Three nations west of Nigeria, Ghana is nowhere near as criminally colorful as Nigeria, but it’s often held up as an example of regional financial success. But an article on Ghana’s chicken industry reveals just how fragile that success can be. While US poultry producers aren’t subsidized in the insane way our cotton and sugar producers are, subsidies help keep the cost of poultry feed low. This, combined with the efficiency of factory farms that raise tens of thousands of chickens at a time, make imported frozen chicken more affordable in Ghana than locally grown chickens.
Ghana responded to the cries of a domestic poultry association by raising tariffs on imported poultry to 40% in an attempt to protect 10,000 domestic farmers. But emergency legislation this March reversed that tariff decision – poultry farmers believe the reversal was due to pressure from the IMF and other international donors.
The hope that I, and other free trade proponents, hold is that actual free trade – the kind where developed as well as developing nations lower their tariff barriers and phase out agricultural subsidies – will help poor nations make money. But situations like the Ghanaian chicken scenario give me some pause. Even without feed subsidies, US chicken farmers are going to run vastly larger chicken farms than their Ghanaian competitors – will local chicken ever be cost-competitive in west Africa?
Driving home from Cambridge last night, I had the chance to catch up on back episodes of “This American Life”. The middle act of a show titled “David and Goliath” was a brilliant story from Rachel Louise Snyder about the Cambodian garment industry. Cambodia has risen to power as a major garment exporter by doing everything right: passing strict labor laws, giving workers liveable workplaces, annual vacations, maternity leave and paid overtime, and courting retailers concerned with corporate social responsibility.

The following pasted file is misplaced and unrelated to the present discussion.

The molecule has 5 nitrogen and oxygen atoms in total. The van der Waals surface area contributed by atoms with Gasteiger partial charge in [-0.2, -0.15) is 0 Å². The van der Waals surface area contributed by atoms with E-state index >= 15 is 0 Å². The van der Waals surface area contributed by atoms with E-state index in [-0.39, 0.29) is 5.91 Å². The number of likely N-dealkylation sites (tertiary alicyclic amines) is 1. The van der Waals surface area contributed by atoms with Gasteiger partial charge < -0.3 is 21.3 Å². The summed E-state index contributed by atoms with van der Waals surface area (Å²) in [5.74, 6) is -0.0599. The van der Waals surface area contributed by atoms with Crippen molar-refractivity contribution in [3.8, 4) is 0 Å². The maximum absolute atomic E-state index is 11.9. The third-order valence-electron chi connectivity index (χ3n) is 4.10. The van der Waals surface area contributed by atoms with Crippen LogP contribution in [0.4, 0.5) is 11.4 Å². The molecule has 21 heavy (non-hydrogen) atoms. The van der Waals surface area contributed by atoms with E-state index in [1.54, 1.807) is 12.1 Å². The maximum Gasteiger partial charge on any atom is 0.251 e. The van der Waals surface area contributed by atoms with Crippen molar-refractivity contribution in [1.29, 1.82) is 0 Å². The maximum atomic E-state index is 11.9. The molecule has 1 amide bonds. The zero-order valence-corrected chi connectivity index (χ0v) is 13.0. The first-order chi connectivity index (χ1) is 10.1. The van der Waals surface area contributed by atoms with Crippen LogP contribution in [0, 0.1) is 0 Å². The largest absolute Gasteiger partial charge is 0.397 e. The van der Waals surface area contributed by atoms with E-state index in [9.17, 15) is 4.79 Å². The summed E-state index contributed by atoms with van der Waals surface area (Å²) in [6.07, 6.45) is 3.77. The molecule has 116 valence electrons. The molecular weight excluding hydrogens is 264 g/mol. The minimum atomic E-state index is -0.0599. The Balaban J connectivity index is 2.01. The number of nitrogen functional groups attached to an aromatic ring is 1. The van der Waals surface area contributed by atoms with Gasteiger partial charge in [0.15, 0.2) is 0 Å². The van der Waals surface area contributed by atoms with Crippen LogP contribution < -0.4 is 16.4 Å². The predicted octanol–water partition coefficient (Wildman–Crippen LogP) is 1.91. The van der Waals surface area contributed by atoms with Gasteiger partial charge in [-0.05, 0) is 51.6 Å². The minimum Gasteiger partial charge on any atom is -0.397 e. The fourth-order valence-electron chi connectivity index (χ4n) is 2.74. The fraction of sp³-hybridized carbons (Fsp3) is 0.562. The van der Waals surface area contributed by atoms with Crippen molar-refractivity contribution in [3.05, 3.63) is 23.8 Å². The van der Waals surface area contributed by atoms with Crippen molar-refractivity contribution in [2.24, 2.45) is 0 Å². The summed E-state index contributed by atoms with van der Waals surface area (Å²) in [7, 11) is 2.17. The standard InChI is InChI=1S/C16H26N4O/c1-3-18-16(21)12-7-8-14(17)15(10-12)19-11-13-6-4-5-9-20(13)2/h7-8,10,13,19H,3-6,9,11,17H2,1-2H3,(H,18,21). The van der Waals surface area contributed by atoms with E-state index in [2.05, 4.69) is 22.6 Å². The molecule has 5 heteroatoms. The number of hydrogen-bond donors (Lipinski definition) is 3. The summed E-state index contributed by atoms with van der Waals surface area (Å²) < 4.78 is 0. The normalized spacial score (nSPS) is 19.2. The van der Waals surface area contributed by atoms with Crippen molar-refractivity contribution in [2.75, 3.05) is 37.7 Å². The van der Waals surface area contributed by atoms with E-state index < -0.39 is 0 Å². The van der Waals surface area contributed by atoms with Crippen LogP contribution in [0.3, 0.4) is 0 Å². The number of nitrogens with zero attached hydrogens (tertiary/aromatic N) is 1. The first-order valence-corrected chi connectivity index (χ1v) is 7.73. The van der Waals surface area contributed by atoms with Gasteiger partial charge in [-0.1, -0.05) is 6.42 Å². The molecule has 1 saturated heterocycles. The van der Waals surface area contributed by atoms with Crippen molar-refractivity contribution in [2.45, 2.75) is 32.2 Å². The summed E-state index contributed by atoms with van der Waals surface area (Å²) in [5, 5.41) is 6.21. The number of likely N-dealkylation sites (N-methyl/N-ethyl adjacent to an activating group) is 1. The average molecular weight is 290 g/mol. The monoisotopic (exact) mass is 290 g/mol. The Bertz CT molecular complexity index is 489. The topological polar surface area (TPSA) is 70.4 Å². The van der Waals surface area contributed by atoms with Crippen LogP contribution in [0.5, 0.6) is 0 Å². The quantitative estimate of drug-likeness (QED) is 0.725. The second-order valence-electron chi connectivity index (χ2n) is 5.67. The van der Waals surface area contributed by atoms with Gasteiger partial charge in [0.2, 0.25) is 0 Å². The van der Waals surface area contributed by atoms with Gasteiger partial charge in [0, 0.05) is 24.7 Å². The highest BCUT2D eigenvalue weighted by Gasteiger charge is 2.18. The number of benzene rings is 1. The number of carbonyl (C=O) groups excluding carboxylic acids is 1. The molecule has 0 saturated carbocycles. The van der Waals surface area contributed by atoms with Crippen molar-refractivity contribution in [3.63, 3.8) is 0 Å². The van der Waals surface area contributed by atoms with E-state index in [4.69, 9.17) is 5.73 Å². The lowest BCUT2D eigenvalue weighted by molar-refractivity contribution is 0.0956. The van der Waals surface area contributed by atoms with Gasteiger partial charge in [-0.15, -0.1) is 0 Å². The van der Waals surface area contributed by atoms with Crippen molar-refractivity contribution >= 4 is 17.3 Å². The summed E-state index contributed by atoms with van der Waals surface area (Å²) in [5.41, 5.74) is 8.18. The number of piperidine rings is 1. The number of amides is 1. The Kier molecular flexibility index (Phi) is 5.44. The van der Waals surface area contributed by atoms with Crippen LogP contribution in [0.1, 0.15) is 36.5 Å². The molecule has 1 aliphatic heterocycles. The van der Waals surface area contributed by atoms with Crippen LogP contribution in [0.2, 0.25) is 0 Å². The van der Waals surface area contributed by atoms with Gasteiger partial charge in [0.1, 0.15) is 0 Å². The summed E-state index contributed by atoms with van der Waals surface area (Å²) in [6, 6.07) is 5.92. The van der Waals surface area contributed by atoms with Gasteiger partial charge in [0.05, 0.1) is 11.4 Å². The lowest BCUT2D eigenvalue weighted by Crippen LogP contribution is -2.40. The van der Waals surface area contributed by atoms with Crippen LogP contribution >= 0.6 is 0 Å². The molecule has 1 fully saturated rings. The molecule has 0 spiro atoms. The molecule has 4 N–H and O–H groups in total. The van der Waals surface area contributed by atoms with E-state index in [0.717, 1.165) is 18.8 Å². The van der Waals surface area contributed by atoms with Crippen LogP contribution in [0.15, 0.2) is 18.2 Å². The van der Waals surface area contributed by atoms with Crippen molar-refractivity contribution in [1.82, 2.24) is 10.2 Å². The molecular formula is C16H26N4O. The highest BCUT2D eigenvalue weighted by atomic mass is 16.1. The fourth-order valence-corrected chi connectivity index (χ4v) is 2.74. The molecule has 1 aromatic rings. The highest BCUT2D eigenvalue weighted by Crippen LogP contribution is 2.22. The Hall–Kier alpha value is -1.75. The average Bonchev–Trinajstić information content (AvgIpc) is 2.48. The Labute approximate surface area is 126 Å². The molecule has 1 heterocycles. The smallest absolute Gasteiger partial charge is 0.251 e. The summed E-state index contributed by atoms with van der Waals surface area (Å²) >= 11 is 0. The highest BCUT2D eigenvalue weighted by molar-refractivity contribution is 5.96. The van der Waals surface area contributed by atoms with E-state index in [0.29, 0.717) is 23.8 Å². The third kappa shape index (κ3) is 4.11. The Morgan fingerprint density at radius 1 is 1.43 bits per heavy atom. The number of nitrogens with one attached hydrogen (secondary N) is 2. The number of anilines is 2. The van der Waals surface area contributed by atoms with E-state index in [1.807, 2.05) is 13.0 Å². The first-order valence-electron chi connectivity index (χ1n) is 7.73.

It worked pretty well, especially before the elimination of the Multifiber Agreement, a vast package of tariffs and quotas that had the effect of keeping China’s garmnent industy in check. Now Cambodian factory owners are finding their sweatshop-free labor is very expensive in global terms, and are looking for legislative help from the US Congress in protecting an industry that brings in an enormous percentage of Cambodia’s foreign exchange earnings.
It seems to me that Cambodia needs to do some work branding their nation as a provider of fair-labor goods, getting people interested in checking the “made in” labels and choosing goods with an origin that makes them feel good. But this is probably wistful thinking on my part – despite the popularity of anti-China rhetoric in the popular press, WalMart still seems to be doing okay stocking its shelves with 70-80% of its inventory from Chinese factories.
What’s a small nation to do when a big nation doesn’t pay attention to the consequences of its actions? Do you hope that American consumers will wise up and choose to pay a small premium for goods sewn by unionized labor in Cambodia? Or should we expect more nations to give up on the straight and narrow and get more excited about finding ways to “go chop your dollar”?